In a previous post I described three approaches to describing reality. Each of them represented a different paradigm, or way of looking at the same things. They do not contradict each other and might be equally true. In the same way, there is more than one way to look at classifying paradigms. Somebody else might instead have classified theories of everything into reductionist and wholist models. Since elements of reductionism and wholism exist in the matter-energy, space-time, and mind-spirit approaches, these two ways of looking at classification have nothing to do with each other and thus represent different paradigms of classification. The question of whether the matter-energy approach is more reductionist or wholist is meaningless.
When people disagree, they often disagree on more than the answers; they disagree on the questions, too. My experience in life has been that most people are only ever aware of one way of looking at things, whereas I enjoy learning the basics of every school of thought. When it comes to politics, sociology, economics, religion, and morality, this lack of understanding can lead to unnecessary strife. Take the three approaches to sociology for example:
Structural-Functional: This approach begins with asking what role an institution or individual plays in the community and what good is derived from it. For example, slavery and hierarchy provide a more efficient division of labor and coherence of leadership than if everybody did their own thing. It is assumed that all societal arrangements are good for the community as a whole, though some practices may be better than others.
Social-Conflict: This approach begins by asking who benefits at whose expense by having a particular institution in play. For example, respect for property rights benefits those with property at the expense of those without the means to join them. It is assumed that all societal arrangements hurt somebody.
Symbolic-Interactive: This approach begins by questioning how it happens that the members of society even agree on what is good and bad. While a social-conflict theorist would see the Amish as somehow oppressed and a structural-functional theorist would see their existence as important to defining cultural standards, a symbolic-interactive theorist recognizes that the Amish live the way they do because they want to and asks why we don’t all live the same way.
Another source of conflict is the way that liberals and conservatives understand government. “Liberal” and “conservative” are words with no agreed upon meaning, but to the extent that an agreement exists I have noticed a correlation in their approach to politics.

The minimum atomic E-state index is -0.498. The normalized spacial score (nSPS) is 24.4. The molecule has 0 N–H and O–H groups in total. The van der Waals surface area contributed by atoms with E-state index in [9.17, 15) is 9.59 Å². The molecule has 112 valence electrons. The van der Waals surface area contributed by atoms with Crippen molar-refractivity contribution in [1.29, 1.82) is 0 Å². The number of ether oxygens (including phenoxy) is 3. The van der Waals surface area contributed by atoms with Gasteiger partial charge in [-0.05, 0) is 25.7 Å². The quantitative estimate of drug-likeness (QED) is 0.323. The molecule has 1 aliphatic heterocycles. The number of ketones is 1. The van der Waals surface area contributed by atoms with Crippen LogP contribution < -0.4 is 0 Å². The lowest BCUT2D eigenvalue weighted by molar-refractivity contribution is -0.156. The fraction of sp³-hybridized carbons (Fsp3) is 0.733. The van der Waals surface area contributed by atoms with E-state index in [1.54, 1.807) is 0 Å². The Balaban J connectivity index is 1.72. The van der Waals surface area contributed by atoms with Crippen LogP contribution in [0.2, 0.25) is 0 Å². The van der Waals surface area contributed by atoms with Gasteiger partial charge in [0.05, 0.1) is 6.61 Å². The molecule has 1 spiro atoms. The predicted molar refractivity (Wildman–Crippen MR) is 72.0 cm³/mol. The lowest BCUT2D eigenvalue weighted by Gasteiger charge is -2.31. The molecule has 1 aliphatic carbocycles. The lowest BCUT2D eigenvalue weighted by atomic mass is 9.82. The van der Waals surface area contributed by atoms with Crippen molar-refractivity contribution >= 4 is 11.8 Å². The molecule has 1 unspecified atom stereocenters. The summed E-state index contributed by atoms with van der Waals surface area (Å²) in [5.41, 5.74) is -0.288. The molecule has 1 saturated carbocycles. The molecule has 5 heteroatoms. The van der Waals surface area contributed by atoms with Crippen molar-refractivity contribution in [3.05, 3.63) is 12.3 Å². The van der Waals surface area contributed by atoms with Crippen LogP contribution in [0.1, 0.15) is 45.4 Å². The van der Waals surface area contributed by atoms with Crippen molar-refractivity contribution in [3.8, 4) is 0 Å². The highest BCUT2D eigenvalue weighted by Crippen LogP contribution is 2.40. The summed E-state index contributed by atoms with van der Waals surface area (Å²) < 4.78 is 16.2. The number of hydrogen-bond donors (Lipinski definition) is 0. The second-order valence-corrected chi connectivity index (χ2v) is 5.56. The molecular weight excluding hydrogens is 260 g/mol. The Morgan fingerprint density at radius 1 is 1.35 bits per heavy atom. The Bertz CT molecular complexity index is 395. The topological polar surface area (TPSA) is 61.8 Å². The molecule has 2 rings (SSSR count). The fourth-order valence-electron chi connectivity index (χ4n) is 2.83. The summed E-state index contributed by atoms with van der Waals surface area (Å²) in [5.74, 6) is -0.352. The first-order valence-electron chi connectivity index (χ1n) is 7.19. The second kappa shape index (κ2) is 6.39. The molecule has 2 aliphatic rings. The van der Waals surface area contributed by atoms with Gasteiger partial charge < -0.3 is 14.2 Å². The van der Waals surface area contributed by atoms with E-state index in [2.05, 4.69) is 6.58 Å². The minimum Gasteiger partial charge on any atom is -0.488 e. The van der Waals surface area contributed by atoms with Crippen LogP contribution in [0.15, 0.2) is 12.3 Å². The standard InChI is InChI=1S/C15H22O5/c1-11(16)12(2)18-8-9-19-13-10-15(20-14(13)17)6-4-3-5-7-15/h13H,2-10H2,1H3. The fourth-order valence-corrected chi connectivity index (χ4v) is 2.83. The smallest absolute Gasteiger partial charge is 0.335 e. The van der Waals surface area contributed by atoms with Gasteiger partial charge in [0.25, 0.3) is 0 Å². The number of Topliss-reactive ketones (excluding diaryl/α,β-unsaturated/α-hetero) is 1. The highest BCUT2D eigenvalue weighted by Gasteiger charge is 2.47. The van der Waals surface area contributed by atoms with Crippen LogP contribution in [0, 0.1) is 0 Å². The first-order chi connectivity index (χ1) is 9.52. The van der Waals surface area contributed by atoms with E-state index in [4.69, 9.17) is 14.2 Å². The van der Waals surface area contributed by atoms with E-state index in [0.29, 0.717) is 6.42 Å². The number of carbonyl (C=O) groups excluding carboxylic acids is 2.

Perfect Government: Ask a conservative to describe his perfect government and he will likely begin by listing the different ways in which power will be divided and restricted in order to prevent corruption and dictatorship. No minimum guaranteed level of government provision will be mentioned because it will be assumed that the people through their representatives will pass laws and spending to take care of that. Ask a liberal to describe his perfect government and he will likely begin listing all the different projects and programs that he wants fully funded. No suggestion of where the funds and resources might come from will be mentioned because it will be assumed that anything that can be done through the government will be. The conservative sees government as just one of many competing societal interests while the liberal sees it as the all-encompassing expression of all people in society.
Nature Of Politics: Ask a conservative his political views and he will likely begin listing all ways he agrees and disagrees with current government policy. He may also have opinions on medicine, technology, education, religion, hiring practices, and how to raise a family, but none of these are considered political opinions or even proper things for a government to be involved in. Ask a liberal his political views and he will likely begin listing all the groups in society being oppressed by other groups. To them, the relative prestige, education, finances, and other forms of power between people is just as much politics as government policy. Workplace politics is still politics.
Do you have a different way of looking at things?
My name is Dan. I am an author, artist, explorer, and contemplator of subjects large and small.